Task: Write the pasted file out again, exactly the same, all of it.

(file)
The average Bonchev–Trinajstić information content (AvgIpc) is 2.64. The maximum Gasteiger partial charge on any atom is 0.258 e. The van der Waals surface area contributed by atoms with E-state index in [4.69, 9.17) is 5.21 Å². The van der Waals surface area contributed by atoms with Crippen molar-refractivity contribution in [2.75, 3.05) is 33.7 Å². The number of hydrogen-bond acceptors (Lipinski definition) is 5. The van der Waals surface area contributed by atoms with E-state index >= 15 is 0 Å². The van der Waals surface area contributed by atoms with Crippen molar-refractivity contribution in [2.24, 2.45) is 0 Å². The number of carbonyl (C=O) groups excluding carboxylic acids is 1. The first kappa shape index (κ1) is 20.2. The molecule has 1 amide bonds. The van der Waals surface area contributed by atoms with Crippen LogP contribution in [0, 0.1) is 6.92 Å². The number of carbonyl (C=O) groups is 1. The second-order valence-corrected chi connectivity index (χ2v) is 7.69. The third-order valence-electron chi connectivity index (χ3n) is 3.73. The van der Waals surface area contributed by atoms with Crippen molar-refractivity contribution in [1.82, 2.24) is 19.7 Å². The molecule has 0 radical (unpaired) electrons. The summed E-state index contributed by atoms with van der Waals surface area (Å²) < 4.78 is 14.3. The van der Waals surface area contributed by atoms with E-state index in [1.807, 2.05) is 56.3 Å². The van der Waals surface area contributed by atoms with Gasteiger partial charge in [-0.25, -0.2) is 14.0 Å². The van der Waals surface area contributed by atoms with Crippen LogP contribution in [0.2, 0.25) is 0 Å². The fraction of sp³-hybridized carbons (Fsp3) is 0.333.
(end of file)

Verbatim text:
The average Bonchev–Trinajstić information content (AvgIpc) is 2.64. The maximum Gasteiger partial charge on any atom is 0.258 e. The van der Waals surface area contributed by atoms with E-state index in [4.69, 9.17) is 5.21 Å². The van der Waals surface area contributed by atoms with Crippen molar-refractivity contribution in [2.75, 3.05) is 33.7 Å². The number of hydrogen-bond acceptors (Lipinski definition) is 5. The van der Waals surface area contributed by atoms with E-state index >= 15 is 0 Å². The van der Waals surface area contributed by atoms with Crippen molar-refractivity contribution in [2.24, 2.45) is 0 Å². The number of carbonyl (C=O) groups excluding carboxylic acids is 1. The first kappa shape index (κ1) is 20.2. The molecule has 1 amide bonds. The van der Waals surface area contributed by atoms with Crippen LogP contribution in [0, 0.1) is 6.92 Å². The number of carbonyl (C=O) groups is 1. The second-order valence-corrected chi connectivity index (χ2v) is 7.69. The third-order valence-electron chi connectivity index (χ3n) is 3.73. The van der Waals surface area contributed by atoms with Crippen molar-refractivity contribution in [1.82, 2.24) is 19.7 Å². The molecule has 0 radical (unpaired) electrons. The summed E-state index contributed by atoms with van der Waals surface area (Å²) < 4.78 is 14.3. The van der Waals surface area contributed by atoms with E-state index in [1.807, 2.05) is 56.3 Å². The van der Waals surface area contributed by atoms with Gasteiger partial charge in [-0.25, -0.2) is 14.0 Å². The van der Waals surface area contributed by atoms with Crippen LogP contribution in [0.2, 0.25) is 0 Å². The fraction of sp³-hybridized carbons (Fsp3) is 0.333.